American study shows that museum workers struggle

© Ângela Macário / Alamy Stock Foto Six people walk behind each other over a bridge.

© Ângela Macário / Alamy Stock Foto

The report “Workplace Equity and Organizational Culture in U.S. Art Museums” by Museums Moving Forward paints a bleak picture of working conditions and staff wellbeing in the American museum sector.

The report shows that 68% of art museum workers have considered leaving the field, 74% cannot always cover basic living expenses, and it takes an average of 12 years before a worker receives a promotion.

Employment turnover is high—art museums lost 30% of full-time employees hired between 2020 and 2022—and rates were especially elevated among those making less than $50,000 a year.

“Simply put, it is not enough to diversify the artists we are collecting or exhibiting; we must take better care of our people too,” the report’s authors write in the executive summary. “Ongoing union negotiations and social media outcries have made clear that the needs of workers are not being met. And, of course, the pandemic made a challenging situation even more dire, as the inequities have become ever more impossible to ignore.”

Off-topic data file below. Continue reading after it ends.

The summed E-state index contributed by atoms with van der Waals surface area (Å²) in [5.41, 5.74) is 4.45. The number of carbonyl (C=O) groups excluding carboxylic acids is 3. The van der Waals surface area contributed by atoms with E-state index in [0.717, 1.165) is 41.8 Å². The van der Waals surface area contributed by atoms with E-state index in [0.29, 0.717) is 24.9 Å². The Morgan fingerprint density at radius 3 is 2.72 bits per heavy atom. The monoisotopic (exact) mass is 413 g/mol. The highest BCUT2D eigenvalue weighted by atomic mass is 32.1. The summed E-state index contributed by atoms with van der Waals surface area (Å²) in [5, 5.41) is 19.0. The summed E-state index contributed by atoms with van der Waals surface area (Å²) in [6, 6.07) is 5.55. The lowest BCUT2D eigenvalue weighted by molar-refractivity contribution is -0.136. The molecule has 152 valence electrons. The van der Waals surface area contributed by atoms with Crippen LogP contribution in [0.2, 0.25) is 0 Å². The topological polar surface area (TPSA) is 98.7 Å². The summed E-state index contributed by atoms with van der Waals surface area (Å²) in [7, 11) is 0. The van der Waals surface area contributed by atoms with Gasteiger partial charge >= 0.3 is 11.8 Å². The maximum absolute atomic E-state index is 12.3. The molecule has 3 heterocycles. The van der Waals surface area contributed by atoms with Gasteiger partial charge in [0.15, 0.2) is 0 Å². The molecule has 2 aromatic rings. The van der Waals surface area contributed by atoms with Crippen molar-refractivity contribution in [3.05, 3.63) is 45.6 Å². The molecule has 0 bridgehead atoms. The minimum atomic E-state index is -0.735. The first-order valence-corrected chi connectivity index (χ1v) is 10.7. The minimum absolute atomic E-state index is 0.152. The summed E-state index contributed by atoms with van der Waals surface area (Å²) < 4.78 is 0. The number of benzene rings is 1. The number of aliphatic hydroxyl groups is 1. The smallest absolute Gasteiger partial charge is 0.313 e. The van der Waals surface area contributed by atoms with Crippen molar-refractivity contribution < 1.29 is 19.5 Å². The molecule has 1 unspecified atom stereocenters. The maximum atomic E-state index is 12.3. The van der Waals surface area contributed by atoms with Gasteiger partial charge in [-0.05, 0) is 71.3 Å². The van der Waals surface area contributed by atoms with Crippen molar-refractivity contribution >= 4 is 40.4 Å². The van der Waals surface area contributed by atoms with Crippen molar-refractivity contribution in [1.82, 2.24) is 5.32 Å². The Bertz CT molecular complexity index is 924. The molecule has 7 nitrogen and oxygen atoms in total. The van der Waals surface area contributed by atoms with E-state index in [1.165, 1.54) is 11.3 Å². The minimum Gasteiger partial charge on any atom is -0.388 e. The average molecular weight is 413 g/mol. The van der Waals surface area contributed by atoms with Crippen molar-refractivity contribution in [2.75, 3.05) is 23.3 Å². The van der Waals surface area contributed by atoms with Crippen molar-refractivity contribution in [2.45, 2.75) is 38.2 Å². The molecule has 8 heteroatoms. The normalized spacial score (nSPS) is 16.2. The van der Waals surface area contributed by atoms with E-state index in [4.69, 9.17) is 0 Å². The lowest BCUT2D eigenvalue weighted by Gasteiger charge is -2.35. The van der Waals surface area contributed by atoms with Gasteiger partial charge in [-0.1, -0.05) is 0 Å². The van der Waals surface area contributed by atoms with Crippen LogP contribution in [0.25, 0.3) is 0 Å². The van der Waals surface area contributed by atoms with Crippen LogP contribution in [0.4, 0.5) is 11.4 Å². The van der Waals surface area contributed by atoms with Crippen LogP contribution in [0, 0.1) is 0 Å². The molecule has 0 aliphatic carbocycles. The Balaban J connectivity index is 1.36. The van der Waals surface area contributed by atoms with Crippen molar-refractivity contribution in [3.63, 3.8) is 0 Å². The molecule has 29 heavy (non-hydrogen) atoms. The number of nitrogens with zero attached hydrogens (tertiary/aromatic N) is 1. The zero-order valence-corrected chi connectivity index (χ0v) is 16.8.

Museums Moving Forward (MMF) surveyed 1,933 staff members from more than 54 institutions. MMF is an advocacy group for equity in the museum sector that functions as a qualitative look at equity and workplace culture in museums, large and small, across the United States.